Monday 11 December 2017

English refusing to compromise in push to deliver on potential

Mark English going through his paces at the UCD Institute for Sport and Health and, below, sitting on the track in Rio last year after finishing fifth in the 800m semi-final at the Olympics. Photo by Cody Glenn/Sportsfile
Mark English going through his paces at the UCD Institute for Sport and Health and, below, sitting on the track in Rio last year after finishing fifth in the 800m semi-final at the Olympics. Photo by Cody Glenn/Sportsfile

Cathal Dennehy

There is one slight problem with the gift of talent - and Mark English knows it well. In a realm like Irish athletics, typically starved of major success, ability like his can become a public commodity - a rare asset which is corralled and critiqued at every turn.

Ever since his teenage days, when the perception took hold that English was a light trainer, he could hear the distant voices of dissent.

English reacts after a 5th place finish in the semi-finals of the Men's 800m during the 2016 Rio Summer Olympic Games. Photo by Brendan Moran/Sportsfile
English reacts after a 5th place finish in the semi-finals of the Men's 800m during the 2016 Rio Summer Olympic Games. Photo by Brendan Moran/Sportsfile

At 24, though, he's been on the beat long enough to know how far talent alone can take him, and just how much graft is needed thereafter.

He knows some people think he doesn't run enough miles, or that he's foolish to be coached by someone 5,000 miles away, or that despite his two European medals, he has barely scratched the surface of his talent. He knows, and he doesn't care.

"I'm not concerned what other people think," he says. "I'm not in the game for that. I'm in it to see how far I can push my body."

The 800m, his event, sits in a grey area between distance-running and sprinting, aerobic and anaerobic.

Some of the greats like Peter Snell or Steve Ovett would log over 100 miles a week. But others like Alberto Juantorena or Seb Coe rarely did more than 50, prioritising speed and power by hammering themselves on the track or in the gym. English is in the latter camp.

"The old school of thought that you need to blast out 100 miles a week is not really true," he says.

Puzzle

At the same time, there's a reason he wouldn't be seen dead on a cross country course, and it's because endurance remains the missing piece of his puzzle.

For Steve Magness, who coaches him remotely from Houston, Texas, it has been a point of emphasis this year. It hasn't been done by slogging 15-mile runs, however, but through countless reps of two or five or 10 minutes, with barely enough recovery to draw breath.

Back in May, English scored his best results yet during physiological treadmill testing, and in recent weeks it translated to the track. The Letterkenny, Co Donegal native finished second at the Stockholm Diamond League in 1:45.42, then yesterday earned maximum points for Ireland at the European Team Championships when outsprinting European silver medallist Andreas Bube.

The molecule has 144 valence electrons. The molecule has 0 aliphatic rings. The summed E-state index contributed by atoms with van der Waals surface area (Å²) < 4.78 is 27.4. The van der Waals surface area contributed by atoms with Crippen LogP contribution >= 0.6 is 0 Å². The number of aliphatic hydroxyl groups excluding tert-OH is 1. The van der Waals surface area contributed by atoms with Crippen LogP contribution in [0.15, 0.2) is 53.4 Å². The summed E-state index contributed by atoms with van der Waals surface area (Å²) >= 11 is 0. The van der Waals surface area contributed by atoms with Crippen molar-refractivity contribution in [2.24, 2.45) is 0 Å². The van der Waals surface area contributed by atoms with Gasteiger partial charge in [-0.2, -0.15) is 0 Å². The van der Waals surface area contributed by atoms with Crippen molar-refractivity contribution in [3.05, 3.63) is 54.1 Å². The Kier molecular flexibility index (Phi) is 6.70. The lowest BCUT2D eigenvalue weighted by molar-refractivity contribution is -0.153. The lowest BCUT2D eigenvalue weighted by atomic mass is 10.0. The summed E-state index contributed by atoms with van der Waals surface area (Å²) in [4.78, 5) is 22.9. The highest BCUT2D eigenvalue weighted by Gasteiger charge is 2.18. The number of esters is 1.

And yet he knows what the stats say, the same things his critics say - that his lifetime best was run at the age of 20, and here he is, four years on, no faster.

That time, 1:44.84, is just 0.02 seconds off David Matthews' Irish record, which everyone thought was kaput once English showed up on the scene.

"It's not that I'm p*ssed off I don't have it, but I know I can do it," he says. "I knew back in 2012, 2013 that I had a low 1:44 in me, possibly a 1:43."

As English highlights, though, chasing times is trickier these days with fewer fast races on the circuit. This is why, when he looks ahead, only one place lights up in his mind: London.

It's where, five years ago, English was forced to sit in the stands when the Olympics came to town, denied a place because he only had a B-standard, not deemed enough by the Olympic Council of Ireland for the 19-year-old to make the inexpensive trip across the water.

In July that year, he finished fifth in the World Junior final in Barcelona, but in London he watched, wondering what might have been, as the 1-2 from the junior race took silver and bronze medals behind David Rudisha's world record of 1:40.91.

In Rio, of course, English finally got his shot, but it wasn't what he imagined.

"There were a lot of empty seats," he says. "With it being an Olympic Games, though, I was still able to find that adrenaline when I got out there."

In the end, he reflects with pride on his semi-final exit, given he missed three months' training last year through injury.

"In the days after I wished I'd done better," he says, "but I came a long way from where I was."

He went to Newcastle shortly after, losing to Rudisha by a single step over 500m, and buoyed by that he told his coach he wanted no more than two weeks' rest before getting back training for 2017.

But this year hasn't exactly been smooth sailing. A fourth-year medical student at UCD, English had to balance training with six weeks of exhausting placements at two Dublin hospitals in April and May, and this month he has dealt with a nerve problem in his left quad which has meant a loss of power in that leg.

He's working to get it right in time for London, and will run his final prep race at the Irish Nationals on July 23. After that, he'll spend a couple of weeks training in Salzburg, Austria, the city that spawned the original prodigy in Mozart, where there'll be no rhythm to move to but his own.

"It's an area where athletics is alien to everybody so you can get lost," says English, "a serene environment."

The perfect place to get his mind and body right ahead of the World Championships, to do things the way they've always been done - his way.

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